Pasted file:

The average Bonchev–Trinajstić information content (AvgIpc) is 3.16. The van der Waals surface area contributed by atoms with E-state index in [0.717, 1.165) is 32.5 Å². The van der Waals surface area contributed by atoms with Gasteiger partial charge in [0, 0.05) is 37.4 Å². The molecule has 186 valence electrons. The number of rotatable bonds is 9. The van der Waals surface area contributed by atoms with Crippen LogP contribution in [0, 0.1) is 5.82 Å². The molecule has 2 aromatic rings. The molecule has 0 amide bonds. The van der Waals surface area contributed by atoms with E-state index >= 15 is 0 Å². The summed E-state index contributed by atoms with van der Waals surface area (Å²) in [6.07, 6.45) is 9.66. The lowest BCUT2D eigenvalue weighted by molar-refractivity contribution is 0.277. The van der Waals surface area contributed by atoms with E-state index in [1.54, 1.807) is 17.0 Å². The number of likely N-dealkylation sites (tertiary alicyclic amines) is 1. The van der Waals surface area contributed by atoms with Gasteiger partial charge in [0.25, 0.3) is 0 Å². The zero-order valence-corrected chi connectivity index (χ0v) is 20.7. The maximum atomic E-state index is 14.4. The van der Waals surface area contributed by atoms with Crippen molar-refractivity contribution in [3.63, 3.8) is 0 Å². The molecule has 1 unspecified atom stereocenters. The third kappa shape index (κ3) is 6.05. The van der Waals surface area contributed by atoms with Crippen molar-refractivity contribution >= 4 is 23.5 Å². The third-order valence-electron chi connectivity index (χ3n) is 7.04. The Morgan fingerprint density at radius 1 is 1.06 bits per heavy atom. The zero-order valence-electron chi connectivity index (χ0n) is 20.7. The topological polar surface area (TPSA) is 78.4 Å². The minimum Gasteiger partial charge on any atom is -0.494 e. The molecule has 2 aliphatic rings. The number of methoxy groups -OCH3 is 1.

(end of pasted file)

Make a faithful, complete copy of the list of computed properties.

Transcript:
The average Bonchev–Trinajstić information content (AvgIpc) is 3.16. The van der Waals surface area contributed by atoms with E-state index in [0.717, 1.165) is 32.5 Å². The van der Waals surface area contributed by atoms with Gasteiger partial charge in [0, 0.05) is 37.4 Å². The molecule has 186 valence electrons. The number of rotatable bonds is 9. The van der Waals surface area contributed by atoms with Crippen LogP contribution in [0, 0.1) is 5.82 Å². The molecule has 2 aromatic rings. The molecule has 0 amide bonds. The van der Waals surface area contributed by atoms with E-state index >= 15 is 0 Å². The summed E-state index contributed by atoms with van der Waals surface area (Å²) in [6.07, 6.45) is 9.66. The lowest BCUT2D eigenvalue weighted by molar-refractivity contribution is 0.277. The van der Waals surface area contributed by atoms with E-state index in [1.54, 1.807) is 17.0 Å². The number of likely N-dealkylation sites (tertiary alicyclic amines) is 1. The van der Waals surface area contributed by atoms with Gasteiger partial charge in [0.25, 0.3) is 0 Å². The zero-order valence-corrected chi connectivity index (χ0v) is 20.7. The maximum atomic E-state index is 14.4. The van der Waals surface area contributed by atoms with Crippen molar-refractivity contribution in [3.63, 3.8) is 0 Å². The molecule has 1 unspecified atom stereocenters. The third kappa shape index (κ3) is 6.05. The van der Waals surface area contributed by atoms with Crippen molar-refractivity contribution >= 4 is 23.5 Å². The third-order valence-electron chi connectivity index (χ3n) is 7.04. The Morgan fingerprint density at radius 1 is 1.06 bits per heavy atom. The zero-order valence-electron chi connectivity index (χ0n) is 20.7. The topological polar surface area (TPSA) is 78.4 Å². The minimum Gasteiger partial charge on any atom is -0.494 e. The molecule has 2 aliphatic rings. The number of methoxy groups -OCH3 is 1.